Tuesday, 5 March 2019

On Track

Last week I heard the noise of big machinery across the field and guessed it was things to do with the Heritage Railway Track Extension and as the weather on Saturday was better than the forecast  I took my new walking shoes to have a look.


Sure enough here is the new  end of the Middy Railway. Its just quarter of a mile from home. They wanted to put a big turntable in here to turn the trains round to run back to the station. But with this new ending to the railway being just  50 metres from houses and as the railway didn't own the land they needed, they couldn't get permission, which I'm quite pleased about for the sake of the people who live there. Because it would have meant lots of people getting off the train to watch the turntable going round and probably wandering about the lane by their houses which would be quite a change from how their lane is at present.



This "new destination" 1km from the museum is to be called Aspal Halt. Heavens knows why as the village of Aspal is several miles away! The railway museum has an open day on the 21st April then their Middy in the War Years weekend on 5th and 6th May. I expect they are hoping to have the sleepers and  rails laid by then - depends on the weather I guess.

  This is where we picked loads of blackberries in 2017, now all cleared for the railway extension
Here's what was making all the noise


 I don't know how I feel about this, it was a lovely path (although not an official footpath)down the old track-bed, now its stones ready for sleepers and rails
There is a footpath crossing the railway here not sure how that will be sorted out
This is where the railway used to end

And the other way shows where it will be going - up hill a little, so I expect to hear the little trains huffing and puffing up the slope every Sunday through the summer.



Other machinery I might have been hearing was this, it's a willow cutter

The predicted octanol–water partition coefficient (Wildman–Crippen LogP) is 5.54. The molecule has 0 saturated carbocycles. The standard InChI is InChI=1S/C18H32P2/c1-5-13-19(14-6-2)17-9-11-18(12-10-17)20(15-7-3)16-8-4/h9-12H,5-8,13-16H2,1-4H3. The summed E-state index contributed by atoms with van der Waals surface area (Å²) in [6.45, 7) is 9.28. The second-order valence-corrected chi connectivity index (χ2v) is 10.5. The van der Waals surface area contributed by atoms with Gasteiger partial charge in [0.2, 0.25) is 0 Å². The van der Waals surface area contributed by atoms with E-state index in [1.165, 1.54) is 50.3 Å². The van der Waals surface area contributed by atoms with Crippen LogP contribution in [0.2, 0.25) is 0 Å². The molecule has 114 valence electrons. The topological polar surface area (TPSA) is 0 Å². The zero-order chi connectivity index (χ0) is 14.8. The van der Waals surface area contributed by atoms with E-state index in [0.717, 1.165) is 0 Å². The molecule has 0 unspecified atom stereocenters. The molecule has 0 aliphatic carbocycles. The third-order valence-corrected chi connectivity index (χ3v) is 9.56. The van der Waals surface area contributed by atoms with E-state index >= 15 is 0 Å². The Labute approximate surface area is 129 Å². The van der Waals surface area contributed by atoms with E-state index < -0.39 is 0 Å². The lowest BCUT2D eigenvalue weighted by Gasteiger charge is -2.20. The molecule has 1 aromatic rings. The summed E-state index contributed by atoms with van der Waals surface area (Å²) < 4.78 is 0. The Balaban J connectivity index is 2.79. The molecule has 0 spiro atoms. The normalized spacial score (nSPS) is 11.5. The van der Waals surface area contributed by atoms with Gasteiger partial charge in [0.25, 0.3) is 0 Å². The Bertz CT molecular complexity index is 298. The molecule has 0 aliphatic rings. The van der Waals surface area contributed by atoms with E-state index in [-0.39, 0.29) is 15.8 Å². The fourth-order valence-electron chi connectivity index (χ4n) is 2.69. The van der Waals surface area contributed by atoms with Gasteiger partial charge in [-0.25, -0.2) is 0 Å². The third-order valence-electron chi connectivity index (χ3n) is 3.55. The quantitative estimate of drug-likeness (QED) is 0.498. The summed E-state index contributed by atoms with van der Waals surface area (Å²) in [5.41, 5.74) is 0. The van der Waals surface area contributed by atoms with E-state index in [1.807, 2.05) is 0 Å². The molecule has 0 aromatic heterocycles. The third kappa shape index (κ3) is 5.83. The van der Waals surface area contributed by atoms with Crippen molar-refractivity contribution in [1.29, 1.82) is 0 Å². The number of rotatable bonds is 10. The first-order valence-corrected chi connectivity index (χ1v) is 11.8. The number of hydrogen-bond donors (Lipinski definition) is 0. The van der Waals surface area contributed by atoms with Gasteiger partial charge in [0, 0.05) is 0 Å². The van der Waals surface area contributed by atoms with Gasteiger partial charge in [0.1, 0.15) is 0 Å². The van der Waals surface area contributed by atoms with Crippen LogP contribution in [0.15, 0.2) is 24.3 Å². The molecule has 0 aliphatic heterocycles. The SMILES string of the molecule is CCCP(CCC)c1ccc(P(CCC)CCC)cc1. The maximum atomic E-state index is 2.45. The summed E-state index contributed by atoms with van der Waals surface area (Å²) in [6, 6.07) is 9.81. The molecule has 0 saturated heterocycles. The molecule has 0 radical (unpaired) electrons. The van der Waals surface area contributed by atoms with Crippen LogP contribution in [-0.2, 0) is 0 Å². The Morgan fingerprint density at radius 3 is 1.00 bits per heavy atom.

And here are the bundles ready to be collected

 I'm glad they haven't removed the cherry-plum tree -  blossom just beginning to appear.


 Heading home...........this is the footpath where  boots get caked in mud after rain, and that cream house is my cottage at the end of a lane.


Lovely lot of primroses this year on my meadow, among the new trees.

Thank you for all the comments about the random odd blog yesterday.

Back Tomorrow
Sue


25 comments:

  1. Don't you just scratch your head sometimes at progress and wonder what in the world were they thinking? Beautiful field and such a lovely walk. Take care.
    Carla

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    1. It's interesting to see this railway museum growing and recreating something last used just after the war

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  2. Such lovely and interesting photos. I hope the noise isn't too intrusive.
    xx

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    1. Most of the summer they are only open on Sundays so won't hear the trains very much and the lady here before us was one of a group of people who objected to the train whistle tooting all the time so they don't do that now. But I won't mind hearing it - better than a motorway!

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    2. Our street dead ends at a railroad track. When we moved here I was worried about the noise, since they have to blow their horns at all the thru crossings. We don't even notice it now, it's much quieter than the jets that scream over from LAX. Every once in a while we get a yahoo engineer who lets the horn go long and loud at night. That's the exception, not the rule.

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  3. There are loads of primroses round our way too, along all the verges. I love to see them. My husband would be so happy to live within walking (and hearing) distance of a heritage railway.

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    1. Seems a good year for primroses.
      Yes Colin would have been there helping I think

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  4. Hello Sue I hope this railway work won't interfere too much in your life and environment.I admire how you always take an interest in things and keep yourself well informed.Its beautiful where you live long may you enjoy it. My daughter lives in Suffolk it's very lovely. I am further inspired by your car boot finds and have promised myself a trip round town today where I shall have a good look in the many charity shops we have.Will let you know what I find.